While we often do not think of gods and deities when we think about Buddhism, the fact remains there are symbolic gods and goddesses in certain modes of Buddhist practice. This is most evident in Tibetan Buddhism where the Goddess Tara appears frequently in symbols and images. Those interested in the subject of Tibetan Buddhism would certainly benefit from taking a closer look at this particular goddess. Such an exploration would aid in gaining an understanding of what she represents. From this, a clearer understanding of what Tibetan Buddhism represents can also be derived.

Tara is considered a ‘savior goddess’ who impacts Buddhists on many different levels of her life. Such a facet makes her the most important all of the goddesses in Tibetan Buddhism. Mantras incorporating her name are among the most oft repeated mantras in all of Tibet. This alone can give an amazing insight into the popularity and importance of this goddess in the practice and study of Tibetan Buddhism.

As with other deities, Tara is conceived of a certain symbolism. Specifically, she is symbolic of virtue and compassion. These are two attributes that are necessary for the development of enlightenment which is why she is a goddess that is considered a vital guide for those that wish to seek the path to eternal spiritual enlightenment.

The Goddess Tara is often associated with success and achievement. In essence, she is symbolic of the life’s work of a committed and pious Buddhist. While Tara does appear in other modes of Buddhism, she is much more active in Tibetan Buddhism where she takes on the added dimension of a meditation deity. Through meditating on the concept of the Goddess Tara, one would hope to gain wisdom and insight into the human condition and how to evolve as a more fully realized being. (This contributed to the image of her as a savior) Since humans are complex creatures, the concept of the Goddess Tara divides into many different personifications.

Yes, there is also a duality present with the symbolism of the Goddess Tara. Specifically, there is both a Green Tara and a White Tara. Actually, there are other forms (and colors) in which the Goddess Tara embodies. Commonly, it is these two variants of the goddess which are considered the most impactful to worshippers. This is due to what each color modality represents.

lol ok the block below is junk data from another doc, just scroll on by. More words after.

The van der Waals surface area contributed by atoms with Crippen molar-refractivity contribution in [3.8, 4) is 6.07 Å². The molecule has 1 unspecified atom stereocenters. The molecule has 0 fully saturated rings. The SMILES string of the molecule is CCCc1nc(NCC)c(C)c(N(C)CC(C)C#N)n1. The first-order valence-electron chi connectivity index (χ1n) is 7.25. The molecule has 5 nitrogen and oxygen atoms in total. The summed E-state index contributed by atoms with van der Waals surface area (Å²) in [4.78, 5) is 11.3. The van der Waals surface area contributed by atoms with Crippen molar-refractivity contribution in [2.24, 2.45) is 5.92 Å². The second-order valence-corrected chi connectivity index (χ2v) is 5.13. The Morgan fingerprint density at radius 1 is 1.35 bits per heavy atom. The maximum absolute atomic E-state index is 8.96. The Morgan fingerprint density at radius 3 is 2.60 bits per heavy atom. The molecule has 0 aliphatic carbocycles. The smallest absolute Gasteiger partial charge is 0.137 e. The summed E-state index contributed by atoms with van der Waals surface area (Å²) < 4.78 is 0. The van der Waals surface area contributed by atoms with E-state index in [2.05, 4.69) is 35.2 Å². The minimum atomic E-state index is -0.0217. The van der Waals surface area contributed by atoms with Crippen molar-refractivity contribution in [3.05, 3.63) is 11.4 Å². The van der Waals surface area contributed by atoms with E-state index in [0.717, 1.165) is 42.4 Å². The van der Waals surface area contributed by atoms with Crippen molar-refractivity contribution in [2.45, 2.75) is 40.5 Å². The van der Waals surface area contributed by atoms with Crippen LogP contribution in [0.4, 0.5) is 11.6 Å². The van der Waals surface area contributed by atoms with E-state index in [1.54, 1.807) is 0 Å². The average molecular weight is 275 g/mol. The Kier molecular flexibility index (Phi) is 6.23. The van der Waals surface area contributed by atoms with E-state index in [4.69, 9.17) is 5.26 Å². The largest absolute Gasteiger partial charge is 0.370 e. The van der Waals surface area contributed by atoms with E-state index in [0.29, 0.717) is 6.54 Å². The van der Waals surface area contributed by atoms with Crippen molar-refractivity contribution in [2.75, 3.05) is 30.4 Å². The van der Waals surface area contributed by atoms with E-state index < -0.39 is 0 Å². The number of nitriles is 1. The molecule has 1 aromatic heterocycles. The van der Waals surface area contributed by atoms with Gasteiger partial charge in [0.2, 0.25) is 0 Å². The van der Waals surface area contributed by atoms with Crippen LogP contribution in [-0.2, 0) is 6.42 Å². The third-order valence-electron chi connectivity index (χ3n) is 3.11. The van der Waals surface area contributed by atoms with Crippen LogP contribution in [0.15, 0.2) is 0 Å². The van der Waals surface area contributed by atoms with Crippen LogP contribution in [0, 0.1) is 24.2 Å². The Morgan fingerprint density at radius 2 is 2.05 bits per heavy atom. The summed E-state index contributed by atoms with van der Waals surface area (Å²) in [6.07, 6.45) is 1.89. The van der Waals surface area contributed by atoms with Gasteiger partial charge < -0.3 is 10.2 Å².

Specifically, the White Tara is a symbol of compassion and calmness. Sometimes the symbolism of this goddess comes in the form of what is called a Wish Fulfilling Wheel. The Green Tara is a more active symbol as it represents the driven process of achieving enlightenment. Of course, you cannot have enlightenment without compassion or a state of calmness. So, you could consider both of these modes of the Goddess to be different sides of the same coin. This is a form of duality and universalism found in different concepts and practices of Buddhist theory, practice, and study. You will have parts of a whole that eventually fuse together to help create the eventually enlightened being. Green, in Tibetan Buddhism, is considered the color that contains all other colors so this notion of universal fusion is logical.

There is also further duality present in the drawings of the Green Tara and the White Tara. The White Tara is commonly presented as an older, motherly figure while the Green Tara is commonly presented as a very young woman. Some have said that this represents the mother-daughter dynamic of the same goddess. The mother imagery can also be called more divine than the daughter imagery which is considered more earthen and centered on dealing directly with – and saving – humans. Again, this is a replication of savior symbolism.

However, you could also look towards these two forms of the Goddess Tara to also be considered another form of the Yin and the Yang. That is, you cannot have a daughter without a mother so you cannot have the Green Tara without the White Tara. This would infer that there is a duality among the two of them that is infused into those that pray mantras to these goddesses. (Or singular Goddess if you prefer to look at them from the universalist perspective) This is certainly a positive thing since embodying the various components of the Green Tara and the White Tara greatly aids in the development of an understanding of the principles behind their symbolism. Namely, that they will always be present in some form and can hopefully guide those seeking enlightenment to their desired outcome.

Author's Bio: 

Sylvia Smelcer is the owner of e-commerce websites, including sites selling Green Tara thangkas, and sites selling Tara statues.